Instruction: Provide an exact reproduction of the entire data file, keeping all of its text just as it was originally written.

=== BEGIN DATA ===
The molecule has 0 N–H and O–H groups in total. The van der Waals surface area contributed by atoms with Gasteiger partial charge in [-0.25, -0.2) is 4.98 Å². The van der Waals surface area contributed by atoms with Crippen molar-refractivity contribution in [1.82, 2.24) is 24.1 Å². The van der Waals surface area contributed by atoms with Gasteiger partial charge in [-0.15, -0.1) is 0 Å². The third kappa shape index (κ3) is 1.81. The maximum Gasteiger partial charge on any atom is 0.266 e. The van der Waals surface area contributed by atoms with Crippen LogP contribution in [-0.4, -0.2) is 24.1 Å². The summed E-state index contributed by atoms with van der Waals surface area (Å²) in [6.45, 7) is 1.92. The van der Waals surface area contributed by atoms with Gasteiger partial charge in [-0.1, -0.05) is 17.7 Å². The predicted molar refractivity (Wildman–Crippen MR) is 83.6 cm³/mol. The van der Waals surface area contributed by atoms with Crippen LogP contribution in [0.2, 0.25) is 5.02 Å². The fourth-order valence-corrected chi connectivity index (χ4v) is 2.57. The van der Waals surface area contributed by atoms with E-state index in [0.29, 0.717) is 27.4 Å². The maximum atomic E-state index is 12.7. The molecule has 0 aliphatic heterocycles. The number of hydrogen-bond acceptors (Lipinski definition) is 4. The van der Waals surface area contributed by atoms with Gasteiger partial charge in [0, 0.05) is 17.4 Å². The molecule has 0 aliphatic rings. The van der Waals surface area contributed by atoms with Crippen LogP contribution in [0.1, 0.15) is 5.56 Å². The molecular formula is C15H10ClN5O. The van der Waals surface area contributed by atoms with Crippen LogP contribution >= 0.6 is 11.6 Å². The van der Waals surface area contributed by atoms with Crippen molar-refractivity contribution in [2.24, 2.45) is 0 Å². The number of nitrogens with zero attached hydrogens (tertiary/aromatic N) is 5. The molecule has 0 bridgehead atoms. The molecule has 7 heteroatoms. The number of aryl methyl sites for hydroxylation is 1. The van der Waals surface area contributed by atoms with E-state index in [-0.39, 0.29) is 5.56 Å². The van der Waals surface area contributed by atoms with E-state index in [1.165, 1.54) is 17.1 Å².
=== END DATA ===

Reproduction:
The molecule has 0 N–H and O–H groups in total. The van der Waals surface area contributed by atoms with Gasteiger partial charge in [-0.25, -0.2) is 4.98 Å². The van der Waals surface area contributed by atoms with Crippen molar-refractivity contribution in [1.82, 2.24) is 24.1 Å². The van der Waals surface area contributed by atoms with Gasteiger partial charge in [-0.15, -0.1) is 0 Å². The third kappa shape index (κ3) is 1.81. The maximum Gasteiger partial charge on any atom is 0.266 e. The van der Waals surface area contributed by atoms with Crippen LogP contribution in [-0.4, -0.2) is 24.1 Å². The summed E-state index contributed by atoms with van der Waals surface area (Å²) in [6.45, 7) is 1.92. The van der Waals surface area contributed by atoms with Gasteiger partial charge in [-0.1, -0.05) is 17.7 Å². The predicted molar refractivity (Wildman–Crippen MR) is 83.6 cm³/mol. The van der Waals surface area contributed by atoms with Crippen LogP contribution in [0.2, 0.25) is 5.02 Å². The fourth-order valence-corrected chi connectivity index (χ4v) is 2.57. The van der Waals surface area contributed by atoms with E-state index in [0.29, 0.717) is 27.4 Å². The maximum atomic E-state index is 12.7. The molecule has 0 aliphatic heterocycles. The number of hydrogen-bond acceptors (Lipinski definition) is 4. The van der Waals surface area contributed by atoms with Gasteiger partial charge in [0, 0.05) is 17.4 Å². The molecule has 0 aliphatic rings. The van der Waals surface area contributed by atoms with Crippen LogP contribution in [0.1, 0.15) is 5.56 Å². The molecular formula is C15H10ClN5O. The van der Waals surface area contributed by atoms with Crippen LogP contribution >= 0.6 is 11.6 Å². The van der Waals surface area contributed by atoms with Crippen molar-refractivity contribution in [2.24, 2.45) is 0 Å². The number of nitrogens with zero attached hydrogens (tertiary/aromatic N) is 5. The molecule has 0 bridgehead atoms. The molecule has 7 heteroatoms. The number of aryl methyl sites for hydroxylation is 1. The van der Waals surface area contributed by atoms with E-state index in [-0.39, 0.29) is 5.56 Å². The van der Waals surface area contributed by atoms with E-state index in [1.165, 1.54) is 17.1 Å².